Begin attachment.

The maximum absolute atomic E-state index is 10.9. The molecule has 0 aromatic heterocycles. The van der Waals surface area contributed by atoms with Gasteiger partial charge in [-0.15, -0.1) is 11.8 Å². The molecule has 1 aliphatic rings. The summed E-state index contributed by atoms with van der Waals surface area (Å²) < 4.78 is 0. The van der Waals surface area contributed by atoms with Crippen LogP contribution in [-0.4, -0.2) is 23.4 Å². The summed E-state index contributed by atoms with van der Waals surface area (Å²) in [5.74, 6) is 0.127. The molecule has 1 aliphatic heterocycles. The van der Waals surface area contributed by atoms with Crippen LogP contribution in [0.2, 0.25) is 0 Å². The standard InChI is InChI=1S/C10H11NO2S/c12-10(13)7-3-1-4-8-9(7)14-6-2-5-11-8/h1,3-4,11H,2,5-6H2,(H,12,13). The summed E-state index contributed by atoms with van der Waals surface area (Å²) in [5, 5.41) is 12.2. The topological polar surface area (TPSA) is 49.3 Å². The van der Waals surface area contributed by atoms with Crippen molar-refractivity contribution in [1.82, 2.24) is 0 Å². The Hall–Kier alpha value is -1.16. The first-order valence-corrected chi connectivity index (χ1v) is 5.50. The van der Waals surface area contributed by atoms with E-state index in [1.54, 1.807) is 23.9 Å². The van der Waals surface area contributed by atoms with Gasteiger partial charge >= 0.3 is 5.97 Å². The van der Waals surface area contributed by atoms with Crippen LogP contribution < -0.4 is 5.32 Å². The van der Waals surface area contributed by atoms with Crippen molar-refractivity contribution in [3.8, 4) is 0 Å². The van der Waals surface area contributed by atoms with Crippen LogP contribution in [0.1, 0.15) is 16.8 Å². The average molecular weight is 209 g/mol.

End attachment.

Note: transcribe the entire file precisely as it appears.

The maximum absolute atomic E-state index is 10.9. The molecule has 0 aromatic heterocycles. The van der Waals surface area contributed by atoms with Gasteiger partial charge in [-0.15, -0.1) is 11.8 Å². The molecule has 1 aliphatic rings. The summed E-state index contributed by atoms with van der Waals surface area (Å²) < 4.78 is 0. The van der Waals surface area contributed by atoms with Crippen LogP contribution in [-0.4, -0.2) is 23.4 Å². The summed E-state index contributed by atoms with van der Waals surface area (Å²) in [5.74, 6) is 0.127. The molecule has 1 aliphatic heterocycles. The van der Waals surface area contributed by atoms with Crippen LogP contribution in [0.2, 0.25) is 0 Å². The standard InChI is InChI=1S/C10H11NO2S/c12-10(13)7-3-1-4-8-9(7)14-6-2-5-11-8/h1,3-4,11H,2,5-6H2,(H,12,13). The summed E-state index contributed by atoms with van der Waals surface area (Å²) in [5, 5.41) is 12.2. The topological polar surface area (TPSA) is 49.3 Å². The van der Waals surface area contributed by atoms with Crippen molar-refractivity contribution in [1.82, 2.24) is 0 Å². The Hall–Kier alpha value is -1.16. The first-order valence-corrected chi connectivity index (χ1v) is 5.50. The van der Waals surface area contributed by atoms with E-state index in [1.54, 1.807) is 23.9 Å². The van der Waals surface area contributed by atoms with Gasteiger partial charge >= 0.3 is 5.97 Å². The van der Waals surface area contributed by atoms with Crippen LogP contribution < -0.4 is 5.32 Å². The van der Waals surface area contributed by atoms with Crippen molar-refractivity contribution in [3.8, 4) is 0 Å². The van der Waals surface area contributed by atoms with Crippen LogP contribution in [0.1, 0.15) is 16.8 Å². The average molecular weight is 209 g/mol.